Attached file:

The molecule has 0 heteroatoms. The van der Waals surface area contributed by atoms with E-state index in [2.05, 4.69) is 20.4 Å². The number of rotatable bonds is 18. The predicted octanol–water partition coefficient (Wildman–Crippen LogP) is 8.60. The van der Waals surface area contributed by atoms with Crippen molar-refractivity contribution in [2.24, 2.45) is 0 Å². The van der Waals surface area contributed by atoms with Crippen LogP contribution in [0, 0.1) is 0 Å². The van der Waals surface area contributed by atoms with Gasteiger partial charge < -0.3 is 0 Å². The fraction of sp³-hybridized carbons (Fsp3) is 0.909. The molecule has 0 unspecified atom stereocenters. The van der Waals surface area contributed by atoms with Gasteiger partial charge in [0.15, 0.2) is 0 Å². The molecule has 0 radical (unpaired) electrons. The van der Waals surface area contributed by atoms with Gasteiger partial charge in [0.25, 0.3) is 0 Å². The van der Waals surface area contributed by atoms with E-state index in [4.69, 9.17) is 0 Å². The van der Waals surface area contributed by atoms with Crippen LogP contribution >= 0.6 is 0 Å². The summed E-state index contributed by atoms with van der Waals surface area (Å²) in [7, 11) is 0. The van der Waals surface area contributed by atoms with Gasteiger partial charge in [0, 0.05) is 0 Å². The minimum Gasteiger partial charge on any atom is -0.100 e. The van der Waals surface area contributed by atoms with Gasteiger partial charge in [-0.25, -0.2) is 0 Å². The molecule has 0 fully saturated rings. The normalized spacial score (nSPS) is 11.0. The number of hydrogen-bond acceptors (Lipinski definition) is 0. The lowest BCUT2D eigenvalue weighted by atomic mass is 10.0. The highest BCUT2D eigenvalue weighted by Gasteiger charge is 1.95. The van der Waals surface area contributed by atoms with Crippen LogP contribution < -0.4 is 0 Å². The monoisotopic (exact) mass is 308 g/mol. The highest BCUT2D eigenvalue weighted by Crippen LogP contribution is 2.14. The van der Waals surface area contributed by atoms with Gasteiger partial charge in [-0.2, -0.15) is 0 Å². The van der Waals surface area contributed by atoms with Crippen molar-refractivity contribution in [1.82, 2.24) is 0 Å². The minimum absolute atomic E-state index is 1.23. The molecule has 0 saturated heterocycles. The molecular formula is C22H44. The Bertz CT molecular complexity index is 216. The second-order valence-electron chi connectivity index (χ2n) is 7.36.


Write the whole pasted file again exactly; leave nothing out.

The molecule has 0 heteroatoms. The van der Waals surface area contributed by atoms with E-state index in [2.05, 4.69) is 20.4 Å². The number of rotatable bonds is 18. The predicted octanol–water partition coefficient (Wildman–Crippen LogP) is 8.60. The van der Waals surface area contributed by atoms with Crippen molar-refractivity contribution in [2.24, 2.45) is 0 Å². The van der Waals surface area contributed by atoms with Crippen LogP contribution in [0, 0.1) is 0 Å². The van der Waals surface area contributed by atoms with Gasteiger partial charge < -0.3 is 0 Å². The fraction of sp³-hybridized carbons (Fsp3) is 0.909. The molecule has 0 unspecified atom stereocenters. The van der Waals surface area contributed by atoms with Gasteiger partial charge in [0.15, 0.2) is 0 Å². The molecule has 0 radical (unpaired) electrons. The van der Waals surface area contributed by atoms with Gasteiger partial charge in [0.25, 0.3) is 0 Å². The van der Waals surface area contributed by atoms with E-state index in [4.69, 9.17) is 0 Å². The van der Waals surface area contributed by atoms with Crippen LogP contribution >= 0.6 is 0 Å². The summed E-state index contributed by atoms with van der Waals surface area (Å²) in [7, 11) is 0. The van der Waals surface area contributed by atoms with Gasteiger partial charge in [0, 0.05) is 0 Å². The minimum Gasteiger partial charge on any atom is -0.100 e. The van der Waals surface area contributed by atoms with Gasteiger partial charge in [-0.25, -0.2) is 0 Å². The molecule has 0 fully saturated rings. The normalized spacial score (nSPS) is 11.0. The number of hydrogen-bond acceptors (Lipinski definition) is 0. The lowest BCUT2D eigenvalue weighted by atomic mass is 10.0. The highest BCUT2D eigenvalue weighted by Gasteiger charge is 1.95. The van der Waals surface area contributed by atoms with Crippen LogP contribution < -0.4 is 0 Å². The monoisotopic (exact) mass is 308 g/mol. The highest BCUT2D eigenvalue weighted by Crippen LogP contribution is 2.14. The van der Waals surface area contributed by atoms with Gasteiger partial charge in [-0.2, -0.15) is 0 Å². The van der Waals surface area contributed by atoms with Crippen molar-refractivity contribution in [1.82, 2.24) is 0 Å². The minimum absolute atomic E-state index is 1.23. The molecule has 0 saturated heterocycles. The molecular formula is C22H44. The Bertz CT molecular complexity index is 216. The second-order valence-electron chi connectivity index (χ2n) is 7.36.